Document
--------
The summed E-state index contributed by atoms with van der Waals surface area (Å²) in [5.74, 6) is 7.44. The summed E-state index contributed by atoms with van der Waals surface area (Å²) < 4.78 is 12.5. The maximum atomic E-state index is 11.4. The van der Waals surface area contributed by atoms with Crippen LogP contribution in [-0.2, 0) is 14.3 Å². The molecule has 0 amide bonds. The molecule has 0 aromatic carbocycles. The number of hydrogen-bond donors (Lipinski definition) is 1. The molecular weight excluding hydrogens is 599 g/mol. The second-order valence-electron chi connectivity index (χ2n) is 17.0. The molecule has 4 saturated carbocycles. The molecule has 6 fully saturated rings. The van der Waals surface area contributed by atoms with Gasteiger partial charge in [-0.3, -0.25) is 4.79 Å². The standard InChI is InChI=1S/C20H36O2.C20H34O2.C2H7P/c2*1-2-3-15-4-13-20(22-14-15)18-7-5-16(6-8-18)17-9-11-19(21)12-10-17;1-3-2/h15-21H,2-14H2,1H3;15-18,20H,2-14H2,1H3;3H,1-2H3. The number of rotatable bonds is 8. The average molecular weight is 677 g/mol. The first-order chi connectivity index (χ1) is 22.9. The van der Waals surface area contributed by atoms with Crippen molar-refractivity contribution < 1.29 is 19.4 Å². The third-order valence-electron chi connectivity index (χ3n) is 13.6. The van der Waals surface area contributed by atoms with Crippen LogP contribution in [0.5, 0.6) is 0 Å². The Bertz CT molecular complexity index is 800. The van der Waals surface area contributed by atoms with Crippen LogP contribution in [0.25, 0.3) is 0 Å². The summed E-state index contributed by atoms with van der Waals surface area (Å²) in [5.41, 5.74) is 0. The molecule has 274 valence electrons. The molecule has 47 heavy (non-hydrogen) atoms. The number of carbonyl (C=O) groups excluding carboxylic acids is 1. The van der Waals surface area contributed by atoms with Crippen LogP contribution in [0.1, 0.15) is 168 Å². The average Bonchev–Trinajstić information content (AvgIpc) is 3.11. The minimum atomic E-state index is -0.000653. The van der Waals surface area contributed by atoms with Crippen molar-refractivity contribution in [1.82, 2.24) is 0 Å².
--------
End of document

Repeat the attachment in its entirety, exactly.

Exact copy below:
The summed E-state index contributed by atoms with van der Waals surface area (Å²) in [5.74, 6) is 7.44. The summed E-state index contributed by atoms with van der Waals surface area (Å²) < 4.78 is 12.5. The maximum atomic E-state index is 11.4. The van der Waals surface area contributed by atoms with Crippen LogP contribution in [-0.2, 0) is 14.3 Å². The molecule has 0 amide bonds. The molecule has 0 aromatic carbocycles. The number of hydrogen-bond donors (Lipinski definition) is 1. The molecular weight excluding hydrogens is 599 g/mol. The second-order valence-electron chi connectivity index (χ2n) is 17.0. The molecule has 4 saturated carbocycles. The molecule has 6 fully saturated rings. The van der Waals surface area contributed by atoms with Gasteiger partial charge in [-0.3, -0.25) is 4.79 Å². The standard InChI is InChI=1S/C20H36O2.C20H34O2.C2H7P/c2*1-2-3-15-4-13-20(22-14-15)18-7-5-16(6-8-18)17-9-11-19(21)12-10-17;1-3-2/h15-21H,2-14H2,1H3;15-18,20H,2-14H2,1H3;3H,1-2H3. The number of rotatable bonds is 8. The average molecular weight is 677 g/mol. The first-order chi connectivity index (χ1) is 22.9. The van der Waals surface area contributed by atoms with Crippen molar-refractivity contribution < 1.29 is 19.4 Å². The third-order valence-electron chi connectivity index (χ3n) is 13.6. The van der Waals surface area contributed by atoms with Crippen LogP contribution in [0.5, 0.6) is 0 Å². The Bertz CT molecular complexity index is 800. The van der Waals surface area contributed by atoms with Crippen LogP contribution in [0.25, 0.3) is 0 Å². The summed E-state index contributed by atoms with van der Waals surface area (Å²) in [5.41, 5.74) is 0. The molecule has 274 valence electrons. The molecule has 47 heavy (non-hydrogen) atoms. The number of carbonyl (C=O) groups excluding carboxylic acids is 1. The van der Waals surface area contributed by atoms with Crippen LogP contribution in [0.1, 0.15) is 168 Å². The average Bonchev–Trinajstić information content (AvgIpc) is 3.11. The minimum atomic E-state index is -0.000653. The van der Waals surface area contributed by atoms with Crippen molar-refractivity contribution in [1.82, 2.24) is 0 Å².